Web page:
Reflection from an interphase layer modeled as a thin, nonlinear layer. The region of adhesion bonds and defects is best thought of as a layer having physical properties significantly different from either substrate.
Evolution of damage (upper) and stress (lower) during monotonic strain loading for various initial damage states. Here the virgin material was assumed to have an elastic modulus, of , an ultimate strength of and failing slope of .
Interface strain due to a pulse ( ) reflecting from the damaged interphase between dissimilar media. From least to greatest distortion: 0%–75% initial damage. The damage increase calculated for all of these cases is negligible. This would change if the amplitude or length of the toneburst were increased.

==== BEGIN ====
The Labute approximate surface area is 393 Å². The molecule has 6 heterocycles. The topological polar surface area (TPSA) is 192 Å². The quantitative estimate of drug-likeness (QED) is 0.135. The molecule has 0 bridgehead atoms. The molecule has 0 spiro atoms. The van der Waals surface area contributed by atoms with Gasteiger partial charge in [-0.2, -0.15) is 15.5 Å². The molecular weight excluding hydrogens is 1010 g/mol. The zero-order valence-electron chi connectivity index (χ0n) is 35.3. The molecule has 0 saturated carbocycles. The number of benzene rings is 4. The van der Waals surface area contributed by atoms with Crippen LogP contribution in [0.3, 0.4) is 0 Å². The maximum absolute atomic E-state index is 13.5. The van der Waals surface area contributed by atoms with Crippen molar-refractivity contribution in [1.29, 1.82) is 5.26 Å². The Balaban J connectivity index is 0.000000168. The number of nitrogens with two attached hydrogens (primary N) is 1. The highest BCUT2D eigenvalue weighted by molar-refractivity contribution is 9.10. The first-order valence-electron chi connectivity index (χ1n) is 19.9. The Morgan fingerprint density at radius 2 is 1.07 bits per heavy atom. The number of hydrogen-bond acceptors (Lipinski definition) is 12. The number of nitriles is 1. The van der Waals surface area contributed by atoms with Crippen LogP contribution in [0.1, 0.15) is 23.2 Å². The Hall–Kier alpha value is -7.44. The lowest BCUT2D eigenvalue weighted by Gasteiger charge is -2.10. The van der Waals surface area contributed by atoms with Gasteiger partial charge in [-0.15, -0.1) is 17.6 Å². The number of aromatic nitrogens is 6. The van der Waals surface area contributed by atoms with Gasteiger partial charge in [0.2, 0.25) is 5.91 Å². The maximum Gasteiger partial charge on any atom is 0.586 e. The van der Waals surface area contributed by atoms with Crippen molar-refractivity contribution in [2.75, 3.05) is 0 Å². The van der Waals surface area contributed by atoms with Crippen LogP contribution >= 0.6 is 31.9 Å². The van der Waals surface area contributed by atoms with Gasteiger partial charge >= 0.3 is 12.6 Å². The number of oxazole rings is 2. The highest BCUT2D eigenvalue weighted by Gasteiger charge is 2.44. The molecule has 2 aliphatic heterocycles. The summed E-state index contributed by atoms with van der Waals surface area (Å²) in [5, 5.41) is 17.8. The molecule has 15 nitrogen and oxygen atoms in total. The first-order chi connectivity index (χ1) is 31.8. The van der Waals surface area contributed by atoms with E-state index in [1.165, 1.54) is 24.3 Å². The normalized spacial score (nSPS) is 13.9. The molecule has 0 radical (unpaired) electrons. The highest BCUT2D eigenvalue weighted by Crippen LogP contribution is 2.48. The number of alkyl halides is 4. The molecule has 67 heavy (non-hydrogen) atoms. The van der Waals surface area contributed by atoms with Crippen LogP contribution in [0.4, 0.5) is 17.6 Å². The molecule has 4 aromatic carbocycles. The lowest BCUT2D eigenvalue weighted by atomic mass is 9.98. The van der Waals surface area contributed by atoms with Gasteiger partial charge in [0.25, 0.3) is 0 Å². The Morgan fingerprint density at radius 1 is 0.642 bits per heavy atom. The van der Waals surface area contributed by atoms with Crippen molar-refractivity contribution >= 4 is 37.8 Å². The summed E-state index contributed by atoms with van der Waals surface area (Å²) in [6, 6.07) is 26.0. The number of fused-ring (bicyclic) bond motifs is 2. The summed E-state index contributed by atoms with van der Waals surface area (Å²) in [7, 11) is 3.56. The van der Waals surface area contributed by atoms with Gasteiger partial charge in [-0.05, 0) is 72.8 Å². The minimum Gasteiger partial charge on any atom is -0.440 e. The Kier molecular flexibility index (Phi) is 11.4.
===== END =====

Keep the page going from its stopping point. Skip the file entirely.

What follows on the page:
Reflected (upper) and transmitted (lower) waves from a damaged interphase between dissimilar media. The nonlinear distortion here is much less obvious than that in Fig. 3 might have suggested; with increasing complexity and additional layers, the situation becomes more difficult to interpret.
Pulse reflected from a damaged interphase between dissimilar media (upper). Phase inversion processing can be used to remove the fundamental (lower), that is, the superposition of two signals reflected from the interface, the direct signal plus the signal with inverse phase.
Normalized harmonic amplitudes for the interphase strain (Fig. 3), reflected and transmitted signals (Fig. 4) for a harmonic wave incident on a boundary with 75% damage.
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